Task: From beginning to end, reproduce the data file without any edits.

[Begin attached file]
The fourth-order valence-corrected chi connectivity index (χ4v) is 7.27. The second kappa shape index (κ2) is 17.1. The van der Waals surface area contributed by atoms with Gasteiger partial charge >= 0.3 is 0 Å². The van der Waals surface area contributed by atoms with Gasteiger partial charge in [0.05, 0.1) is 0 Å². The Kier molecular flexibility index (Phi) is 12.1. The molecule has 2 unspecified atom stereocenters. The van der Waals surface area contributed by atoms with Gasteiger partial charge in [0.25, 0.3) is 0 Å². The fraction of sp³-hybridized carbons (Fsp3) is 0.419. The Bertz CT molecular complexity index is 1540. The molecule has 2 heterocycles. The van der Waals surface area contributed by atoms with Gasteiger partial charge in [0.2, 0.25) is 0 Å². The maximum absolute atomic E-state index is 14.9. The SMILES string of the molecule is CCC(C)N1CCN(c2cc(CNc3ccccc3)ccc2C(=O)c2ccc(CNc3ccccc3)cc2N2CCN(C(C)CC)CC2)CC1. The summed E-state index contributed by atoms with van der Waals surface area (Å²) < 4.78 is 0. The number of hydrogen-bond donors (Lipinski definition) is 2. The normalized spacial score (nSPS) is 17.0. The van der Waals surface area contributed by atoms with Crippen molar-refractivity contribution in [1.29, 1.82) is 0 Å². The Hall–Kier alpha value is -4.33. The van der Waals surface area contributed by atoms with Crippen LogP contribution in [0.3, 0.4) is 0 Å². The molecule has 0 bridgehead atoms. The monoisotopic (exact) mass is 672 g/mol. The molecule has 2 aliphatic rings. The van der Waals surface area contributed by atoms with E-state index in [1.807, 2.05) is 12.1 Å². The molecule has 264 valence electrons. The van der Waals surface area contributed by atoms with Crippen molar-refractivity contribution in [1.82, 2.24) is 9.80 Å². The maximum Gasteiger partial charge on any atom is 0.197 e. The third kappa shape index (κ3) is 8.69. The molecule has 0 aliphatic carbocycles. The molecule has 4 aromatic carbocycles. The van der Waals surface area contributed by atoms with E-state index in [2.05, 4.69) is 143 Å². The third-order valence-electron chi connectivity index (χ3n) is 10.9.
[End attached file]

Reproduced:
The fourth-order valence-corrected chi connectivity index (χ4v) is 7.27. The second kappa shape index (κ2) is 17.1. The van der Waals surface area contributed by atoms with Gasteiger partial charge >= 0.3 is 0 Å². The van der Waals surface area contributed by atoms with Gasteiger partial charge in [0.05, 0.1) is 0 Å². The Kier molecular flexibility index (Phi) is 12.1. The molecule has 2 unspecified atom stereocenters. The van der Waals surface area contributed by atoms with Gasteiger partial charge in [0.25, 0.3) is 0 Å². The fraction of sp³-hybridized carbons (Fsp3) is 0.419. The Bertz CT molecular complexity index is 1540. The molecule has 2 heterocycles. The van der Waals surface area contributed by atoms with Gasteiger partial charge in [0.2, 0.25) is 0 Å². The maximum absolute atomic E-state index is 14.9. The SMILES string of the molecule is CCC(C)N1CCN(c2cc(CNc3ccccc3)ccc2C(=O)c2ccc(CNc3ccccc3)cc2N2CCN(C(C)CC)CC2)CC1. The summed E-state index contributed by atoms with van der Waals surface area (Å²) < 4.78 is 0. The number of hydrogen-bond donors (Lipinski definition) is 2. The normalized spacial score (nSPS) is 17.0. The van der Waals surface area contributed by atoms with Crippen molar-refractivity contribution in [1.29, 1.82) is 0 Å². The Hall–Kier alpha value is -4.33. The van der Waals surface area contributed by atoms with Crippen LogP contribution in [0.3, 0.4) is 0 Å². The molecule has 0 bridgehead atoms. The monoisotopic (exact) mass is 672 g/mol. The molecule has 2 aliphatic rings. The van der Waals surface area contributed by atoms with E-state index in [1.807, 2.05) is 12.1 Å². The molecule has 264 valence electrons. The van der Waals surface area contributed by atoms with Crippen molar-refractivity contribution in [1.82, 2.24) is 9.80 Å². The maximum Gasteiger partial charge on any atom is 0.197 e. The third kappa shape index (κ3) is 8.69. The molecule has 0 aliphatic carbocycles. The molecule has 4 aromatic carbocycles. The van der Waals surface area contributed by atoms with E-state index in [2.05, 4.69) is 143 Å². The third-order valence-electron chi connectivity index (χ3n) is 10.9.